G7 rifts swiftly emergeTop News | REUTERS, BLOOMBERG 26 Aug 2019
US President Donald Trump insisted yesterday he was getting along well with leaders at a G7 summit in France, but rifts emerged with his Western allies on issues ranging from his trade war with China to Iran, North Korea and Russia.
A final communique was unlikely, replaced with a series of documents.
The G7 gathering is taking place against a backdrop of worries about a global economic downturn and coincides with an era of international disunity across an array of matters.
"Before I arrived in France, the Fake and Disgusting News was saying that relations with the six others countries in the G7 are very tense, and that the two days of meetings will be a disaster," Trump tweeted.
"Well, we are having very good meetings, the leaders are getting along very well, and our country, economically, is doing great - the talk of the world!"
Tensions were quickly on show, however, as the first full day of talks between the leaders of Britain, Canada, France, Germany, Italy, Japan and the United States got under way in the Basque coast resort of Biarritz in southwest France.
British Prime Minister Boris Johnson earlier voiced concern about creeping protectionism and said those who support tariffs "are at risk of incurring the blame for the downturn in the global economy."
Sitting across from Trump yesterday, he said: "We're in favor of trade peace on the whole, and dialing it down if we can."
Asked if he was being pressed by allies to relent in his standoff with China, Trump said: "I think they respect the trade war."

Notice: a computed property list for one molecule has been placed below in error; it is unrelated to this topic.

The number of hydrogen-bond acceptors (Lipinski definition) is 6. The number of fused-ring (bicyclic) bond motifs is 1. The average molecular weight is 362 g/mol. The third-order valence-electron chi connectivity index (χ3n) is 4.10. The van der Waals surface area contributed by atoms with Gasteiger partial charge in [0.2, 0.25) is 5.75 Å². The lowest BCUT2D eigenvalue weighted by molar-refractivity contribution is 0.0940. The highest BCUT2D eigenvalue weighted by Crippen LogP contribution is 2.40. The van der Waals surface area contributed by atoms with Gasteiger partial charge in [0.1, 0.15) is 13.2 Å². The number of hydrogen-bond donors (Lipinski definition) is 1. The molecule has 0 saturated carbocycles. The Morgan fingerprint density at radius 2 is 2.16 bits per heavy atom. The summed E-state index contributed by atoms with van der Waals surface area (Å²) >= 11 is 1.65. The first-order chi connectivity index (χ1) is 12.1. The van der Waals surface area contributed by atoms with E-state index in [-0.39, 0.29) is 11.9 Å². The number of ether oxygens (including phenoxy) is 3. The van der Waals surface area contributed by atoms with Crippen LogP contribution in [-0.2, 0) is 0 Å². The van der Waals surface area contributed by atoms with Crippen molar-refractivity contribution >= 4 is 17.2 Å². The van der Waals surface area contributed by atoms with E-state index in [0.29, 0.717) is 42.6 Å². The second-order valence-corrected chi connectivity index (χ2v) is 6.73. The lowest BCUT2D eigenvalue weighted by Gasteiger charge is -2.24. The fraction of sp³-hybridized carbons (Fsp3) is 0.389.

Underlining the multilateral discord even before the summit got under way, Trump threatened the meeting's host, French President Emmanuel Macron, saying Washington would tax French wine "like they've never seen before" unless Paris dropped a digital tax on US technology companies.
Leaping into the fray, European Council president Donald Tusk, who takes part in the G7 discussions, said the EU would respond "in kind" if Trump acted on his threat. "This may be the last moment to restore our community," Tusk earlier said - a bleak assessment of Western relations.
Looking to broaden the scope of the debate, French President Emmanuel Macron has invited several African leaders to discuss problems facing their continent, while leaders from India, Australia, Chile and Spain were due to attend a dinner where the focus will be on the environment and other issues.
Trump upended last year's G7 meeting in Canada, walking out early and disassociating himself from the final communique.
In Biarritz, Trump appeared to brush aside French efforts to mediate with Iran, saying that while he was happy for Macron to reach out to Tehran to defuse tensions he would carry on with his own initiatives.
Trump also appeared at odds with Japanese Prime Minister Shinzo Abe over the seriousness of North Korea's series of short-range missile launches.
Trump, who prizes his relationship with North Korean leader Kim Jong Un, told reporters the launches did not violate an agreement. Abe, standing beside him, said they breached United Nations resolutions.
There was also disagreement over Trump's calls for Russia to be readmitted to the group of advanced economies. Russia was excluded from what used to be the G8 in 2014 after it annexed Ukraine's Crimea and then backed an anti-Kiev rebellion in Donbas in eastern Ukraine.